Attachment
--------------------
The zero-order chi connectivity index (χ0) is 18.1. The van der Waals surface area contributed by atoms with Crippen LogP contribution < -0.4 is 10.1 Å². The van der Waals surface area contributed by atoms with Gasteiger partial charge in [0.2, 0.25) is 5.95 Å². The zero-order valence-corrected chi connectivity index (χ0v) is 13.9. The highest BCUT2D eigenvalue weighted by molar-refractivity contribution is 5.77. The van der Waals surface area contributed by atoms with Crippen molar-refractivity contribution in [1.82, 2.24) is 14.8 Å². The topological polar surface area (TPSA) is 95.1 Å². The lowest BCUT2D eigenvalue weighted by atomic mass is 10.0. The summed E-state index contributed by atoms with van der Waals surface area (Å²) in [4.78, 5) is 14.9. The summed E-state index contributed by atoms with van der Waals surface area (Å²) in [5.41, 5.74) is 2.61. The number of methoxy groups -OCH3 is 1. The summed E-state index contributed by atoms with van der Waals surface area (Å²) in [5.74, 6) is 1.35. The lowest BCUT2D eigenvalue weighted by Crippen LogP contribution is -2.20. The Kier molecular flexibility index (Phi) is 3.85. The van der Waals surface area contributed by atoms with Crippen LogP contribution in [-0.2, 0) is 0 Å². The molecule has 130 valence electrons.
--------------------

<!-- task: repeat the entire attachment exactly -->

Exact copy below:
The zero-order chi connectivity index (χ0) is 18.1. The van der Waals surface area contributed by atoms with Crippen LogP contribution < -0.4 is 10.1 Å². The van der Waals surface area contributed by atoms with Gasteiger partial charge in [0.2, 0.25) is 5.95 Å². The zero-order valence-corrected chi connectivity index (χ0v) is 13.9. The highest BCUT2D eigenvalue weighted by molar-refractivity contribution is 5.77. The van der Waals surface area contributed by atoms with Crippen molar-refractivity contribution in [1.82, 2.24) is 14.8 Å². The topological polar surface area (TPSA) is 95.1 Å². The lowest BCUT2D eigenvalue weighted by atomic mass is 10.0. The summed E-state index contributed by atoms with van der Waals surface area (Å²) in [4.78, 5) is 14.9. The summed E-state index contributed by atoms with van der Waals surface area (Å²) in [5.41, 5.74) is 2.61. The number of methoxy groups -OCH3 is 1. The summed E-state index contributed by atoms with van der Waals surface area (Å²) in [5.74, 6) is 1.35. The lowest BCUT2D eigenvalue weighted by Crippen LogP contribution is -2.20. The Kier molecular flexibility index (Phi) is 3.85. The van der Waals surface area contributed by atoms with Crippen LogP contribution in [-0.2, 0) is 0 Å². The molecule has 130 valence electrons.